Evening Report (VIP) -- October 30, 2013

October 30, 2013 09:40 AM

FOMC: STATUS QUO... As expected, the Federal Open Market Committee (FOMC) made no changes to its monetary policy, which brought a muted reaction in the marketplace. The committee said it will continue to purchase mortgage-backed securities and long-term Treasuries totaling $85 billion per month, as well as leave its "highly accommodative" target range for the federal funds rate at 0% to 0.25%.

Regarding its asset purchase program, the FOMC said it believes it has provided some growing underlying strength to the broader economy. However, the Fed will wait on more evidence that progress will be sustained before adjusting the pace of its purchases. Click here for more.



DELAYED CATTLE ON FEED REPORT TO BE RELEASED TOMORROW... Live cattle futures have been choppy this week as traders wait on the Cattle on Feed Report that was delayed from earlier in the month due to the government shutdown. The report will be released tomorrow at 2:00 p.m. CT.

Traders look for the report to show Placements close to year-ago levels, with a boost in Marketings (104.3%) expected to result in On Feed at 92.6% of year-ago levels. Click here for an audio preview of the report.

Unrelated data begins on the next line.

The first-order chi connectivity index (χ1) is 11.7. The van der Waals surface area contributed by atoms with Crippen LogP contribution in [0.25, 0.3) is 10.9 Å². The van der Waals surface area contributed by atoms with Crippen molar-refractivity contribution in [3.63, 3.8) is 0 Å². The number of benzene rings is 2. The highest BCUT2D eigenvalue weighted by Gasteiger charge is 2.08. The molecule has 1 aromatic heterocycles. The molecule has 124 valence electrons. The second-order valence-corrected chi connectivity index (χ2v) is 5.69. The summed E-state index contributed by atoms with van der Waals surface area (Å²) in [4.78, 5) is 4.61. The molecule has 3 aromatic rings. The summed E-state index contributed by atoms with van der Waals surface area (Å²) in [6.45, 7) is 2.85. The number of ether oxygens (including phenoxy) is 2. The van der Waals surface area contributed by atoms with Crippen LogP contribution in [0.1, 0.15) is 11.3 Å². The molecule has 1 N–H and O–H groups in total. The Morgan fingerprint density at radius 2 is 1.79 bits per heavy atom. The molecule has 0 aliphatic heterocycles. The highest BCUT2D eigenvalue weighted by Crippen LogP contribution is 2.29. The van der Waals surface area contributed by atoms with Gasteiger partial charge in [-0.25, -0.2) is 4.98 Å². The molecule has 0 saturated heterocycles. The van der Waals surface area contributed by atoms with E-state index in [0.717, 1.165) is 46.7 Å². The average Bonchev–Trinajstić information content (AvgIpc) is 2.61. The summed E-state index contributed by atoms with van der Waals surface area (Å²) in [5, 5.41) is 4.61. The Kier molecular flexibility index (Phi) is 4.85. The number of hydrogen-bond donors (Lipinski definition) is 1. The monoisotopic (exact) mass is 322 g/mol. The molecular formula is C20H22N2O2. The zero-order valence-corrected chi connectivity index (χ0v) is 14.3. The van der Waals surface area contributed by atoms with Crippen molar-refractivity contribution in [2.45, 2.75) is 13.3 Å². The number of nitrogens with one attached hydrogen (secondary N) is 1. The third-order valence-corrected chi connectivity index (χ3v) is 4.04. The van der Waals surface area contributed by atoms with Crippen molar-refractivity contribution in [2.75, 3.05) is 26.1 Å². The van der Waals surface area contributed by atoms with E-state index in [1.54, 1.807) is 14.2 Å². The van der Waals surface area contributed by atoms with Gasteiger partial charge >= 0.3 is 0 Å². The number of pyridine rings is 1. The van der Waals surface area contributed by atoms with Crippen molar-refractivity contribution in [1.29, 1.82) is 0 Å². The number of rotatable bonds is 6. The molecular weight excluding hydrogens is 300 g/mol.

Report expectations

Avg. Trade Guess


% of year-ago levels

On Feed











INNOVATIVE PERMANENT LAW CHANGE... One of if not the most innovative items in the House (but not the Senate) farm bill is a change in the "permanent law" area, according to Washington consultant Jim Wiesemeyer. Under the House farm bill, the new Title I would become the new permanent law. That is every bit as significant as virtually anything else, especially what it means for agriculture policy moving forward. Southern-based crops and sugar support (or should support) the House in this area. Farm Bureau, NFU, and the national groups for corn and soybeans like the status quo whereby just the threat of going to sky-high support levels, especially for dairy, blackmail Congress into acting on a new farm bill, Jim notes.

"But imagine if the 2013 title I becomes permanent law. Then, perhaps, we could start focusing on titles that truly have been empty freight cars attached to this omnibus farm legislation locomotive. There was a separate research bill in 1997. A separate crop insurance bill in 2000. Why can’t we do that again? Take the pressure off and allow for more thorough policy examination and debate over things that some feel truly matter to the future of American agriculture, especially research and crop insurance," Jim says.

If the House commodity title becomes permanent law, some think it would take a lot of pressure off this quinquennial exercise. But some are becoming a fan of smaller bills much like the GOP did with more targeted appropriations measures during the shutdown. "Mega bills breed unseemly negotiations and attempt to masquerade serious policy concerns and questions that might be exposed to more vigorous debate and better outcomes if they weren’t tucked into 1,000-plus page bills," according to Jim.